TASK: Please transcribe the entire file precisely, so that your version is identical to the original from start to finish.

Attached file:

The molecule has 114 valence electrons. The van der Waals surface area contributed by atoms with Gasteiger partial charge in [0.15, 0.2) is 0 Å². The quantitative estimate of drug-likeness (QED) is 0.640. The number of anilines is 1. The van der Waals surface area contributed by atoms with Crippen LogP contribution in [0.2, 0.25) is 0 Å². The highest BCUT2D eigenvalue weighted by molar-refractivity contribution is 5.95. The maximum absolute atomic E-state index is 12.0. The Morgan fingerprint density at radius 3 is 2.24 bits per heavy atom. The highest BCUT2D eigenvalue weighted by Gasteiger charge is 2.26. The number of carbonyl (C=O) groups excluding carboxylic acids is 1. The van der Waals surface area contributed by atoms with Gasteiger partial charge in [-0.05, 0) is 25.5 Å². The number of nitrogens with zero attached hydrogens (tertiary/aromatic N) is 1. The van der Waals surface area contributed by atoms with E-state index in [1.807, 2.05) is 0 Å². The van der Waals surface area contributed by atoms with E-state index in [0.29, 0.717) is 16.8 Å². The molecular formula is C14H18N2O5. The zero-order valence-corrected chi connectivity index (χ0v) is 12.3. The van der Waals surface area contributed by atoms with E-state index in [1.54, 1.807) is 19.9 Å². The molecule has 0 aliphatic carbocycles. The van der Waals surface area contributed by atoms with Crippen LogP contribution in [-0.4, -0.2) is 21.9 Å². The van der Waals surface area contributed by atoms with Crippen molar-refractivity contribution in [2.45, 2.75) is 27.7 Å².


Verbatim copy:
The molecule has 114 valence electrons. The van der Waals surface area contributed by atoms with Gasteiger partial charge in [0.15, 0.2) is 0 Å². The quantitative estimate of drug-likeness (QED) is 0.640. The number of anilines is 1. The van der Waals surface area contributed by atoms with Crippen LogP contribution in [0.2, 0.25) is 0 Å². The highest BCUT2D eigenvalue weighted by molar-refractivity contribution is 5.95. The maximum absolute atomic E-state index is 12.0. The Morgan fingerprint density at radius 3 is 2.24 bits per heavy atom. The highest BCUT2D eigenvalue weighted by Gasteiger charge is 2.26. The number of carbonyl (C=O) groups excluding carboxylic acids is 1. The van der Waals surface area contributed by atoms with Gasteiger partial charge in [-0.05, 0) is 25.5 Å². The number of nitrogens with zero attached hydrogens (tertiary/aromatic N) is 1. The van der Waals surface area contributed by atoms with E-state index in [1.807, 2.05) is 0 Å². The van der Waals surface area contributed by atoms with E-state index in [0.29, 0.717) is 16.8 Å². The molecular formula is C14H18N2O5. The zero-order valence-corrected chi connectivity index (χ0v) is 12.3. The van der Waals surface area contributed by atoms with E-state index in [1.54, 1.807) is 19.9 Å². The molecule has 0 aliphatic carbocycles. The van der Waals surface area contributed by atoms with Crippen LogP contribution in [-0.4, -0.2) is 21.9 Å². The van der Waals surface area contributed by atoms with Crippen molar-refractivity contribution in [2.45, 2.75) is 27.7 Å².